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LCA 1377 (Landing Craft Assault)

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LCA 1377 (Landing Craft Assault)

Postby Arturo » Mon Mar 30, 2015 7:49 pm

LCA 1377.jpg
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On the stamp depicted Royal Navy Landing Craft LCA-1377 carries American troops to a ship near Weymount in Southern England on June 1, 1944, during preparations for the Normandy invasion. British soldiers can be seen in the conning tower. For safety measures, U.S. Rangers remained consigned on board British ships for five days prior to the invasion of Normandy for "Operation Overlord".

The Landing Craft Assault (LCA) was a landing craft used extensively in World War II. Its primary purpose was to ferry troops from transport ships to attack enemy-held shores. The craft derived from a prototype designed by John I. Thornycroft Ltd. of Woolston, Hampshire, UK. During the war it was manufactured throughout the United Kingdom in places as various as small boatyards and furniture manufacturers.

Her displacement; 9 long tons (9,144 kg), tons burthen; 4 long tons (4,064 kg), length; 41.5 ft (12.6 m), beam; 10 ft (3.0 m), draught; light: 1 ft 1 in fwd, 1 ft 9 in aft loaded: 1 ft 9 in fwd, 2 ft 3 in aft, ramps; 1, propulsion; 2 × 65 hp Ford V-8 petrol, speed; 10 kt (light), 6 kt (loaded), range; 50–80 miles, troops; 36 troops or 800 lb (363 kg) cargo, crew; four; coxswain, two seamen and a stoker plus one officer per group of three boats, armament; 1 × Bren light machine gun, possibly 2 × Lewis Gun, 2 × 2-inch mortar fitted aft (later models), armour; 10 lb. DIHT (3/4") on bulkheads and sides 7.8 lb. DIHT (1/4") on decks above the troop well and engine space.

Most LCAs were fitted with a compass. The craft were steered by twin rudders. The LCA propulsion system was designed to be quiet. At low speeds the engines could not be heard at 25 yards. The power-plant, while quiet, has been criticized for being underpowered. Nevertheless the bow lines and small ramp made the LCA a reasonably good sea boat.

Typically constructed of hardwood planking and selectively clad with armour plate, this shallow-draft, barge-like boat with a crew of four could ferry an infantry platoon of 31, with space to spare for five additional specialist troops, to shore at 7 knots. Men generally entered the boat by walking over a gangplank from the boat deck of a troop transport as the LCA hung from its davits. When loaded, the LCA was lowered into the water. Soldiers exited by the boat's bow ramp.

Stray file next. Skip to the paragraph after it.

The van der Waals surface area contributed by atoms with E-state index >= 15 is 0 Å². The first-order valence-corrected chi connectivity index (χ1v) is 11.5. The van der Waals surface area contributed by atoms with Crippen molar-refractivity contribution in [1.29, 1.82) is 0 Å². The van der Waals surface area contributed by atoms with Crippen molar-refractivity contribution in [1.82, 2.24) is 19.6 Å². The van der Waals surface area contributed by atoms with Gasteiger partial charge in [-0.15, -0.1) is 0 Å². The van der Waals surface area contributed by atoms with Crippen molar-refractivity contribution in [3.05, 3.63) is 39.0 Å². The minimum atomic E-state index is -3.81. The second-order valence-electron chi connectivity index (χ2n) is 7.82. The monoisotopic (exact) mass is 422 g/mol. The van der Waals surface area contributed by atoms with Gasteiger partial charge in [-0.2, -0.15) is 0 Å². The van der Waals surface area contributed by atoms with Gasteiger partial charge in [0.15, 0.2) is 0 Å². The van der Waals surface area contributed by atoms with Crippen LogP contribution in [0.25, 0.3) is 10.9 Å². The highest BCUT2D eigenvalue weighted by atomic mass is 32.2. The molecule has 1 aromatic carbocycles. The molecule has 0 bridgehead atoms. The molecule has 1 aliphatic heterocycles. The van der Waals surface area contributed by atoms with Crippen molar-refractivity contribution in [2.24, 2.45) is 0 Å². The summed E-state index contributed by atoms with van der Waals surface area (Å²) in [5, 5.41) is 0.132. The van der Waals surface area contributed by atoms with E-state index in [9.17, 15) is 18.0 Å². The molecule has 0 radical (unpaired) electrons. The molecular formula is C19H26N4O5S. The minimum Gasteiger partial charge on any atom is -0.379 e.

The LCA was the most common British and Commonwealth landing craft of World War II, and the humblest vessel admitted to the books of the Royal Navy on D-Day. Prior to July 1942, these craft were referred to as "Assault Landing Craft" (ALC), but "Landing Craft; Assault" (LCA) was used thereafter to conform with the joint US-UK nomenclature system.

Landing craft could hardly be adored by soldiers required to endure rides in them through any sea conditions. Still, the design’s sturdy hull, load capacity, low silhouette, shallow draft, little bow wave, and silenced engines were all assets that benefited the occupants. The extent of its light armour, proof against rifle bullets and shell splinters with similar ballistic power recommended the LCA. Also, many a Tommy and GI looked favourably upon the luxury of seating in the well for the soldier passengers. Throughout the war in the Atlantic, the Mediterranean, and the Indian Ocean, the LCA was the most likely sea assault transport of British Commandos, United States Army Rangers, and other Special Forces.

Perhaps 1,500 LCAs survived the war in serviceable condition. But many of these LCAs were discarded, as when the LSI HMS Persimmon, returning to Britain from the Far East in 1946, dumped her lower deck LCAs overboard to lighten ship and make better speed. Many LCAs used in the Far East were not sent back to the United Kingdom. Damaged LCAs, along with other damaged landing craft, were sunk rather than repaired. In Cochin, India, at the shore establishment HMS Chinkara (home of the Landing Craft Storage), many LCA were towed out to the 10 fathom mark and sunk by various means from axe to Bofors gun fire. In home waters, the end of the war meant the merchant ships and passenger liners that had served as LSIs were returned to their owners and refitted to civilian trim. This left an LCA surfeit that was sold off for civilian uses. They were popular acquisitions among riparian holiday-makers and canal enthusiasts in Britain. Their holds covered and ramps sealed, LCAs became charming little houseboats.

She was the lead boat from HMS Prince Baudouin to Omaha Dog Beach (D-Day Landing) and gave a dry landing to the 5th Ranger Infantry Battalion troops. During the landing the crew of LCA 1377 not only held their boat onshore, but also used their machine guns to spray the hillside ahead of the troops, hoping to suppress some enemy fire while Rangers left the craft and tried to survive on Omaha Beachead. Just an artillery shell hit the fantail of her but this brave ship survived on Omaha Beach Assault.

Fate of her unknown at the end of WW-II.

Palau 2004, S.G.?, Scott: 777a.

Source: Wikipedia.
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Re: LCA 1377 (Landing Craft Assault)

Postby aukepalmhof » Thu Jun 13, 2019 9:29 pm

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2019 US 495.jpg
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Gibraltar 2019 70p sg?, scott?
I believe the PA number on the bow is the number of her mothership that transported her to Normandy beaches.
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